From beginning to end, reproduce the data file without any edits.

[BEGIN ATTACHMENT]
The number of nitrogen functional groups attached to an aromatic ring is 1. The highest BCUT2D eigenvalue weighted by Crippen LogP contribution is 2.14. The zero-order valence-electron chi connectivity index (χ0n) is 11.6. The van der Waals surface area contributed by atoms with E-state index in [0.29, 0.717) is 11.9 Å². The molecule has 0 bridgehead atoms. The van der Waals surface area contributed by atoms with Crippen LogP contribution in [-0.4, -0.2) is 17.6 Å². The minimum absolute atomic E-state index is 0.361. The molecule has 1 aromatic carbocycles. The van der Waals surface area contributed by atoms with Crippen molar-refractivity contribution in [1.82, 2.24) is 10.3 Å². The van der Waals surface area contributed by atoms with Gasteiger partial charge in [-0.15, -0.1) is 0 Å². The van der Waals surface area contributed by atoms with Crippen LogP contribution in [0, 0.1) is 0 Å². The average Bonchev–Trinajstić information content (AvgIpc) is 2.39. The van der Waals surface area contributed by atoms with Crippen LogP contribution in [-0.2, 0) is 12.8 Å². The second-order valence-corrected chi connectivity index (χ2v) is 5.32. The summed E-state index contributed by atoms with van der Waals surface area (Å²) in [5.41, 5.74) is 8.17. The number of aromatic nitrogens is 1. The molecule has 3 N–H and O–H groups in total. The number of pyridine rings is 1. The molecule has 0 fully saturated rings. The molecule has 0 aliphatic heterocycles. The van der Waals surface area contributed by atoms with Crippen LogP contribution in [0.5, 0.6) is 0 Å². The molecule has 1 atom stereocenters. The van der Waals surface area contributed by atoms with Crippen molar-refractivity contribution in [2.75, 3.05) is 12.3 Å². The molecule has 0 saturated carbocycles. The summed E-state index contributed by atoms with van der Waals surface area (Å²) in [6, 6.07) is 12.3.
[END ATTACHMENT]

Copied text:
The number of nitrogen functional groups attached to an aromatic ring is 1. The highest BCUT2D eigenvalue weighted by Crippen LogP contribution is 2.14. The zero-order valence-electron chi connectivity index (χ0n) is 11.6. The van der Waals surface area contributed by atoms with E-state index in [0.29, 0.717) is 11.9 Å². The molecule has 0 bridgehead atoms. The van der Waals surface area contributed by atoms with Crippen LogP contribution in [-0.4, -0.2) is 17.6 Å². The minimum absolute atomic E-state index is 0.361. The molecule has 1 aromatic carbocycles. The van der Waals surface area contributed by atoms with Crippen molar-refractivity contribution in [1.82, 2.24) is 10.3 Å². The van der Waals surface area contributed by atoms with Gasteiger partial charge in [-0.15, -0.1) is 0 Å². The van der Waals surface area contributed by atoms with Crippen LogP contribution in [0, 0.1) is 0 Å². The average Bonchev–Trinajstić information content (AvgIpc) is 2.39. The van der Waals surface area contributed by atoms with Crippen LogP contribution in [-0.2, 0) is 12.8 Å². The second-order valence-corrected chi connectivity index (χ2v) is 5.32. The summed E-state index contributed by atoms with van der Waals surface area (Å²) in [5.41, 5.74) is 8.17. The number of aromatic nitrogens is 1. The molecule has 3 N–H and O–H groups in total. The number of pyridine rings is 1. The molecule has 0 fully saturated rings. The molecule has 0 aliphatic heterocycles. The van der Waals surface area contributed by atoms with Crippen LogP contribution in [0.5, 0.6) is 0 Å². The molecule has 1 atom stereocenters. The van der Waals surface area contributed by atoms with Crippen molar-refractivity contribution in [2.75, 3.05) is 12.3 Å². The molecule has 0 saturated carbocycles. The summed E-state index contributed by atoms with van der Waals surface area (Å²) in [6, 6.07) is 12.3.